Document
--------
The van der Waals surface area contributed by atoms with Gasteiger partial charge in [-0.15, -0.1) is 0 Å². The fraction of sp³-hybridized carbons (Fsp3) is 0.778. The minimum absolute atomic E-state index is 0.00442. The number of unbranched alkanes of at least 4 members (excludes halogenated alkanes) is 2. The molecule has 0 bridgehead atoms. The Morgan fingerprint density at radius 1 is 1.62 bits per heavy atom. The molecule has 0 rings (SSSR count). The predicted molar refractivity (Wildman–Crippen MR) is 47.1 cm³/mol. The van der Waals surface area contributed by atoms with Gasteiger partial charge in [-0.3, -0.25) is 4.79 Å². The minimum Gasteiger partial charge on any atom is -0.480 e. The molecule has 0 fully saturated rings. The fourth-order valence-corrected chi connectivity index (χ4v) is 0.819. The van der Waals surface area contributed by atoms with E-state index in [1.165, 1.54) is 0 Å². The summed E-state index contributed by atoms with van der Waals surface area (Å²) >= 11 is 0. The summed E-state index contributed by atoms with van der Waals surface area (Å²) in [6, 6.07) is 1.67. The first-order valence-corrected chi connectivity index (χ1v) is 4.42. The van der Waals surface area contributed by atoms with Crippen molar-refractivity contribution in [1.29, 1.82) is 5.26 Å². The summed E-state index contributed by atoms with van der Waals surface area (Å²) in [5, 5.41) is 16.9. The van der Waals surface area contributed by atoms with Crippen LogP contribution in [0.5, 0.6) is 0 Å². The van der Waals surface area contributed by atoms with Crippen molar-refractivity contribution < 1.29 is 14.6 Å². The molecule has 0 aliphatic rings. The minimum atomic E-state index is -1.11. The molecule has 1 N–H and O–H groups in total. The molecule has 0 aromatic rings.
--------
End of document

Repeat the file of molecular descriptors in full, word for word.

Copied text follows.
The van der Waals surface area contributed by atoms with Gasteiger partial charge in [-0.15, -0.1) is 0 Å². The fraction of sp³-hybridized carbons (Fsp3) is 0.778. The minimum absolute atomic E-state index is 0.00442. The number of unbranched alkanes of at least 4 members (excludes halogenated alkanes) is 2. The molecule has 0 bridgehead atoms. The Morgan fingerprint density at radius 1 is 1.62 bits per heavy atom. The molecule has 0 rings (SSSR count). The predicted molar refractivity (Wildman–Crippen MR) is 47.1 cm³/mol. The van der Waals surface area contributed by atoms with Gasteiger partial charge in [-0.3, -0.25) is 4.79 Å². The minimum Gasteiger partial charge on any atom is -0.480 e. The molecule has 0 fully saturated rings. The fourth-order valence-corrected chi connectivity index (χ4v) is 0.819. The van der Waals surface area contributed by atoms with E-state index in [1.165, 1.54) is 0 Å². The summed E-state index contributed by atoms with van der Waals surface area (Å²) >= 11 is 0. The summed E-state index contributed by atoms with van der Waals surface area (Å²) in [6, 6.07) is 1.67. The first-order valence-corrected chi connectivity index (χ1v) is 4.42. The van der Waals surface area contributed by atoms with Crippen molar-refractivity contribution in [1.29, 1.82) is 5.26 Å². The summed E-state index contributed by atoms with van der Waals surface area (Å²) in [5, 5.41) is 16.9. The van der Waals surface area contributed by atoms with Crippen LogP contribution in [0.5, 0.6) is 0 Å². The van der Waals surface area contributed by atoms with Crippen molar-refractivity contribution < 1.29 is 14.6 Å². The molecule has 0 aliphatic rings. The minimum atomic E-state index is -1.11. The molecule has 1 N–H and O–H groups in total. The molecule has 0 aromatic rings.